Charlie Hogarth, 20, who lived next-door to the pilot all her life, said: ‘He was a nice, considerate guy and very smart.
‘He always had a friendly word to say and loved all the dogs on the road. He was devoted to his poodle cross, Dougle.
‘When my mum passed away, he did a lot for my dad in terms of having him over for drinks and giving him support.’
Wreckage of the glider after it slammed almost vertically into the ground killing professional airline pilot Peter instantly at an estimated 150mph
Flybe airline captain Peter got into difficulties as he tried to climb and is believed to have stalled the glider and gone into a deadly spin and was unable to pull up the nose before crashing.
He was trying to correct a full speed dive when the carbon and kevlar high performance glider hit the ground and disintegrated into bits on impact killing tragic Peter instantly.
The previous day he had taken Ingrid, 59, up in a two seater glider for a flight over the wild African Karoo and South Africa’s biggest dam near Norvalspout in the Free State.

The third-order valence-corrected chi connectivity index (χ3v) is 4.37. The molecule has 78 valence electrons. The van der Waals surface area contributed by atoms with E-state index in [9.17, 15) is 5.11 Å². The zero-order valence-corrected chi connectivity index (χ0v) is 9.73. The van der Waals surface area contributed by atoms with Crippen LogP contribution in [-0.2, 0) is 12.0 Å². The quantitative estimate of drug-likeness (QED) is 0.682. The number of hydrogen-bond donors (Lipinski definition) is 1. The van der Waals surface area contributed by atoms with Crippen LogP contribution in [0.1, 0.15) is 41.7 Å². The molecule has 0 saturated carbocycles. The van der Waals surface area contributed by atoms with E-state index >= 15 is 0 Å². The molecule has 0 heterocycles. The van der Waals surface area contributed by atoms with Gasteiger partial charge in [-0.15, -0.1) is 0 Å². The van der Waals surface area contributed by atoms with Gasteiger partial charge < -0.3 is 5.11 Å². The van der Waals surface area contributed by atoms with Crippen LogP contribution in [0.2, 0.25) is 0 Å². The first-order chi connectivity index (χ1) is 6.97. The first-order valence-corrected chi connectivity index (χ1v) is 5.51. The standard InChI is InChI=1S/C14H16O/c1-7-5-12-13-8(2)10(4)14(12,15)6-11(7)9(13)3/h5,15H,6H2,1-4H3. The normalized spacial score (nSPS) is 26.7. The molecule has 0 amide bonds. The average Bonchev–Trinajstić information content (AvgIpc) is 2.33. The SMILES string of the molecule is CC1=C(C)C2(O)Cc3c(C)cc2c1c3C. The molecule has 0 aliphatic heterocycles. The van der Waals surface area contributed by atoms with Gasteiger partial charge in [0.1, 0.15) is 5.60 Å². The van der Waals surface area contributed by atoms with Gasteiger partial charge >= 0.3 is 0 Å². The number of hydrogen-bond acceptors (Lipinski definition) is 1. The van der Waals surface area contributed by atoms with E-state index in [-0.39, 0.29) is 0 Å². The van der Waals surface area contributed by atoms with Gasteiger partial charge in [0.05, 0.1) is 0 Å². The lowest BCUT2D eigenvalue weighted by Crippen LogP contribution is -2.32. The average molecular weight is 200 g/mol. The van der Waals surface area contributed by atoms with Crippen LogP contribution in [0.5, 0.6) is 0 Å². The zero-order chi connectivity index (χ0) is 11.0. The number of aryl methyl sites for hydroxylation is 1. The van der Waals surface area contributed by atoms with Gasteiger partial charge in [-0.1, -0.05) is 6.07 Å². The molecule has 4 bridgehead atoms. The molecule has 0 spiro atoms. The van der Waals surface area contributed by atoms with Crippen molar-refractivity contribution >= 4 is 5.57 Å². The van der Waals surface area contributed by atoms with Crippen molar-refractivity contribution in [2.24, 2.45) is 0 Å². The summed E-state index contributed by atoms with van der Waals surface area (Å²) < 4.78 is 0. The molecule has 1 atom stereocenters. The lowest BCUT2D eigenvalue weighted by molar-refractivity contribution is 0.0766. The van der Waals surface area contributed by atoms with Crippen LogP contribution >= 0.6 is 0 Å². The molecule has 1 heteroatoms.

But on Monday he chose to fly alone with plans to glide for over five hours to celebrate his 60th birthday and was launched from the airfield next to the Gariep Dam after dawn.
A glider being prepared at Gariep Dam. Club chairman Manni Voigt said that their club was extremely popular with British pilots as it was one of the best long distance and soaring centres anywhere in the world
Eye witnesses said he got into difficulties shortly after take-off and it is thought the glider stalled due to lack of speed and it went into a deadly spin heading earthwards.